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Heart Failure

What is heart failure?

The heart is a muscle that pumps oxygen-rich blood to all parts of the body. When you have heart failure, the heart is not able to pump as well as it should. Blood and fluid may back up into the lungs, and some parts of the body may not get enough oxygen-rich blood to work normally. These problems lead to the symptoms you feel.

With heart failure, not enough oxygen-rich blood leaves the heart with each beat. There are two types of heart failure. Both affect the ventricles’ ability to pump blood. You may have one or both types.

Cross section of dilated heart with systolic heart failure.

Systolic heart failure. The heart muscle becomes weak and enlarged. It can’t pump enough oxygen-rich blood forward to the rest of the body when the ventricles contract. This can cause blood to back up into the lungs and cause shortness of breath and eventually ankle swelling (edema).

Cross section of heart with diastolic heart failure.

Diastolic heart failure. The heart muscle becomes stiff. It doesn’t relax normally between contractions, which keeps the ventricles from filling with blood. This can lead to the backup of blood into the body and affect organs such as the liver.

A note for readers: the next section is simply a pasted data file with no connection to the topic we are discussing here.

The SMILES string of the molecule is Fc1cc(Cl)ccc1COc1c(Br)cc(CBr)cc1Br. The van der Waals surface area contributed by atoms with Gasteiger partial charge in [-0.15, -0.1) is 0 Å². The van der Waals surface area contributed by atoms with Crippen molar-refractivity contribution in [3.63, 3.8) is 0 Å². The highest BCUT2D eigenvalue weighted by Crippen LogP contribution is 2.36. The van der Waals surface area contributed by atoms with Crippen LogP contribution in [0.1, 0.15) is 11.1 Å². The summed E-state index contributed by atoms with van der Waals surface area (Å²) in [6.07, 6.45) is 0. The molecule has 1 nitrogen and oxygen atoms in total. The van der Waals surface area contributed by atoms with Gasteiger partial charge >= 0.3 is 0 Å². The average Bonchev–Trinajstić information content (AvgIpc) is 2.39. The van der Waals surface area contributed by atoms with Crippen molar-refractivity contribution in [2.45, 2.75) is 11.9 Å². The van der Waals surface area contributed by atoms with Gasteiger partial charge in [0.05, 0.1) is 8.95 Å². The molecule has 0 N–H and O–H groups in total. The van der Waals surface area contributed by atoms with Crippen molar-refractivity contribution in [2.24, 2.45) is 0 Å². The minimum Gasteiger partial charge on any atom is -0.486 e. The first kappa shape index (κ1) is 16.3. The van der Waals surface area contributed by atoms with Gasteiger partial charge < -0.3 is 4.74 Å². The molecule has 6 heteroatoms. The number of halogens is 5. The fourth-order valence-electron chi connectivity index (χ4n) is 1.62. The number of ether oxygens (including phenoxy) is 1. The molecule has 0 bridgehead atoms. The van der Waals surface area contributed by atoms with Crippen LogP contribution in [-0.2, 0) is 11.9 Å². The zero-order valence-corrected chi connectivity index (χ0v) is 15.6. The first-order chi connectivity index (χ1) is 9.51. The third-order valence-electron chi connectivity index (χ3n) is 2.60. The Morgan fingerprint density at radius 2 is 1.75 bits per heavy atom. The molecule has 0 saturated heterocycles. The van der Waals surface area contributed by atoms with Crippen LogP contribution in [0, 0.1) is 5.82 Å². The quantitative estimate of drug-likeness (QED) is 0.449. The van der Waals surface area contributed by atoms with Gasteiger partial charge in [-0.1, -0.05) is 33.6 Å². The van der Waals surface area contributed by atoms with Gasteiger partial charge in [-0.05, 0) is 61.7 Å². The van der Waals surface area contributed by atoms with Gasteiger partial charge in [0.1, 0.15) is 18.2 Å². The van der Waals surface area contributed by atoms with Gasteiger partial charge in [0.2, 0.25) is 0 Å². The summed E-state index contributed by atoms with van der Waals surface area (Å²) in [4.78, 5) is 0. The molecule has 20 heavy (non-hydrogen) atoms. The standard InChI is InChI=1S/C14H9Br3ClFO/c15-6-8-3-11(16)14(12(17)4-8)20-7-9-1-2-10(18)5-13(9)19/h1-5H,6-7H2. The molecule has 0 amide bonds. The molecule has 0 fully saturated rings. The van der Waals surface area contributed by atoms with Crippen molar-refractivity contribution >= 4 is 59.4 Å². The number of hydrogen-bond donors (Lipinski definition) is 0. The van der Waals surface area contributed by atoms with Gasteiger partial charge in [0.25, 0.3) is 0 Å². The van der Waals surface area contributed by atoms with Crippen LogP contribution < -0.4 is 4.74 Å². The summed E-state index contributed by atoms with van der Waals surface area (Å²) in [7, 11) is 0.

Heart failure symptoms

When you have heart failure, you need to pay close attention to your body and how you feel, every single day. That way, if a problem occurs, you can get help before it becomes too severe. You'll need to watch for changes in your symptoms. As long as symptoms stay about the same from one day to the next, your heart failure is stable. But if symptoms start to get worse, it's time to take action.

Signs and symptoms of worsening heart failure include:

  • Rapid weight gain
  • Shortness of breath
  • Swelling
  • Fatigue

How heart failure affects your body

When the heart doesn't pump enough blood, hormones are sent to increase the amount of work the heart does. Some hormones make the heart grow larger. Others tell the heart to pump faster. As a result, the heart may pump more blood at first, but it can't keep up with the ongoing demands. So, the heart muscle becomes even more weak. Over time, even less blood is pumped through the heart. This leads to problems throughout the body as organs began to feel the effects of a long-term lack of oxygen. Eventually, if untreated, this can cause problems with your lungs, liver and kidneys; loss of elasticity in the skin; and skin changes in the lower legs. A weak heart can eventually cause a severe decline in health and possible death if left untreated.

Treatment for heart failure

Our cardiologists are experts in treating heart failure, allowing you to experience greater independence and symptom relief. Our goal is to help you feel better while living with the disease. 

Heart failure requires long-term care and monitoring. You will receive outstanding care at all our hospitals and physician offices, which makes it convenient for you to get the care you need, close to home. 

If you need more specialized cardiac care, you have access to services at our Heart and Vascular Center, located at our Medical Center in Worcester, MA. Through our Heart Failure Program and our Cardiac Resynchronization Therapy Clinic, we offer you the most promising treatment options available for heart failure.